When you come and stay at the Norway Inn, why not take a walk into the lovely surrounding countryside, right from the pub’s front door? We have two circular walks for you, one just a gentle amble along roads and tracks, the other 2 hours long and covering slightly more challenging terrain.
History of the Norway Inn
We are often asked about the origins of the Norway Inn’s name. It is reputed that the name comes from the Norwegian ships that brought in the pit prop timbers for the tin mines in the area to the nearby Perran Wharf. At that time, the river was far deeper than it is today and it was even possible for small sailing vessels to discharge upstream from the Norway. The wharf traded until the early 20th century when the river silted up.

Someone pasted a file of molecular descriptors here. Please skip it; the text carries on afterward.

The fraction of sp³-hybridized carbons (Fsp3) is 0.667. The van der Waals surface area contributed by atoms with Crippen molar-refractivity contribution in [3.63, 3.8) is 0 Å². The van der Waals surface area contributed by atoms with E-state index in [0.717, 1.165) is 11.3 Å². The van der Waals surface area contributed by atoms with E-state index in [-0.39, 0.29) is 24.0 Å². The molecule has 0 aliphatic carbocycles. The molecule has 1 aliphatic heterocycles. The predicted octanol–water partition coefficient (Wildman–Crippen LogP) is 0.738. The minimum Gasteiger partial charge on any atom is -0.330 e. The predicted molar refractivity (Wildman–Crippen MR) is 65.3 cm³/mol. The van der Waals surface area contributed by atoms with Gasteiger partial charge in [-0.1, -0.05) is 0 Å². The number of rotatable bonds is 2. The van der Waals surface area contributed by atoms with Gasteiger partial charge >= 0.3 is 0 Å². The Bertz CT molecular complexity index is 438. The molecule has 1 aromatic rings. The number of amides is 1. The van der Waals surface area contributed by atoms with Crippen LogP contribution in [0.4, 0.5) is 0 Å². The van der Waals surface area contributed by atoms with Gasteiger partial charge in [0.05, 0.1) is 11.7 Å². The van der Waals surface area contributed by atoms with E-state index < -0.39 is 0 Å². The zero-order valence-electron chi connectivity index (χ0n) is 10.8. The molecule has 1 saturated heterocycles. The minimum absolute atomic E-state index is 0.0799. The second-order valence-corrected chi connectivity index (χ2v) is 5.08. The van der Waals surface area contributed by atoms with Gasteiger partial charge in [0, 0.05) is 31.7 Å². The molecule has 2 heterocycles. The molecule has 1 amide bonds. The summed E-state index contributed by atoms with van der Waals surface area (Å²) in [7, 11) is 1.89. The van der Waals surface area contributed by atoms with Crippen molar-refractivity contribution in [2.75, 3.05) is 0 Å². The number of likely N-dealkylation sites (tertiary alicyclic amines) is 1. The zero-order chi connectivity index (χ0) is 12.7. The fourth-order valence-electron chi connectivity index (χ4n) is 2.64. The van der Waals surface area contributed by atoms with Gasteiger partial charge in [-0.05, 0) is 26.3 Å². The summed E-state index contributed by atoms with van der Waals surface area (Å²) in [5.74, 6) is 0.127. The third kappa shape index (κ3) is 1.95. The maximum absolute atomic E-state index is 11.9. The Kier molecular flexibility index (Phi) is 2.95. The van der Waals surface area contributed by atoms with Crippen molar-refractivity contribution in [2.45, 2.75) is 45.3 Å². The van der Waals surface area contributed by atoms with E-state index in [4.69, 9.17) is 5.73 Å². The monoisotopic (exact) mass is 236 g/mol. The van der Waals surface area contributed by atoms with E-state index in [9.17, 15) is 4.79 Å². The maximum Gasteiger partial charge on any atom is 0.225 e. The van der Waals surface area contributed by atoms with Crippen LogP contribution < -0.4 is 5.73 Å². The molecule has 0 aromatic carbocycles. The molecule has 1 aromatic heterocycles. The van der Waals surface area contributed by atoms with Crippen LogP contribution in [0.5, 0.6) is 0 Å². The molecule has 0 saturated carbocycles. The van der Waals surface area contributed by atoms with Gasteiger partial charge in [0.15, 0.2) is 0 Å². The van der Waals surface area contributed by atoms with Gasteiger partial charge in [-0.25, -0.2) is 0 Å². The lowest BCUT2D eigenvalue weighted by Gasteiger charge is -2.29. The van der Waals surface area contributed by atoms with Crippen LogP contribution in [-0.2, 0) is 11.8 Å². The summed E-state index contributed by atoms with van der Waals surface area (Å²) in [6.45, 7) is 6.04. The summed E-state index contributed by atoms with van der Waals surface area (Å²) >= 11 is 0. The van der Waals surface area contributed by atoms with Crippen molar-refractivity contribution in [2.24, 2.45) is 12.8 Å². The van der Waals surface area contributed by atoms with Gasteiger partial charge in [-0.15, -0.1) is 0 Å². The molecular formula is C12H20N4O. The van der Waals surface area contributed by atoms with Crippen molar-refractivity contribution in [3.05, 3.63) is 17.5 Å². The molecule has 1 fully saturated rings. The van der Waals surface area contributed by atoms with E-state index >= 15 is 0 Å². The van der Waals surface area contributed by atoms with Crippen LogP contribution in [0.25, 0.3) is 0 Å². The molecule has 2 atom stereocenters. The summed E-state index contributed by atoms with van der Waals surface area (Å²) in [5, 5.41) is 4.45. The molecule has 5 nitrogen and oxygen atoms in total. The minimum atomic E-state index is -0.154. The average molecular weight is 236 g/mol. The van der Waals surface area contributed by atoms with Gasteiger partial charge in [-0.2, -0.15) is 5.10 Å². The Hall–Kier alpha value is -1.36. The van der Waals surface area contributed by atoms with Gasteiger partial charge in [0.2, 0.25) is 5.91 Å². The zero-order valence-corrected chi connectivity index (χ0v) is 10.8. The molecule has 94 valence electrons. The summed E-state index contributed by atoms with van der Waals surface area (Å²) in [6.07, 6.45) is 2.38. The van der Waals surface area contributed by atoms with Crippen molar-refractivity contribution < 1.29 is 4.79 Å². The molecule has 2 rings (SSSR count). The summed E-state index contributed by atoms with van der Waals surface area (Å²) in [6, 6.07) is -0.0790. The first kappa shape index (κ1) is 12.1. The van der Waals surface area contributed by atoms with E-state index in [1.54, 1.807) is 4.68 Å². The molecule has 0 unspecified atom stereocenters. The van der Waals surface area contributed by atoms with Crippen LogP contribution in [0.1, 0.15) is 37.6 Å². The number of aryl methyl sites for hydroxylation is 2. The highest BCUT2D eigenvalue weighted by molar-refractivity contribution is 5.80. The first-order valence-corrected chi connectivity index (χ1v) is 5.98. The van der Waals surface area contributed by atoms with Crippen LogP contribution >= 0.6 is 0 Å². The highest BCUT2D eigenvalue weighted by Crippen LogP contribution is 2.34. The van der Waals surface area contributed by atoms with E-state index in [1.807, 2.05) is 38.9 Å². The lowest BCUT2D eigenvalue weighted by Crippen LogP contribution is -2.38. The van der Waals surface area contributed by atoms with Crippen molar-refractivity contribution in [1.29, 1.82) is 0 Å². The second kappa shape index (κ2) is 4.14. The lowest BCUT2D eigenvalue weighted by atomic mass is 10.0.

The first development of the site was when the Perran Foundry opened in 1791, making heavy castings for the beam engines that drew water from Cornwall’s tin mines.
The Tithe Appointment Map of 1841 shows the site as ‘offices, outhouses and canal cellars’ but part of the building must have been used as a public house as the Norway Inn was also mentioned in the Poor Rate Book of 1829.
In 1828, the Truro Turnpike Road was built but, sadly, no records remain from the Turnpike Trustees who were responsible for its construction. The pretty Turnpike Bridge nearby is assumed to have been built to allow access to a tidal basin adjoining a lime kiln.
In 1899 the Norway Inn, lime kiln and a four-roomed cottage were sold at auction by Lady Bassett for the sum of £425 ‘lock, stock and barrel’ – this term originates from sales in the licensed house trade! These buildings formed the basis of the Norway Inn that you see today.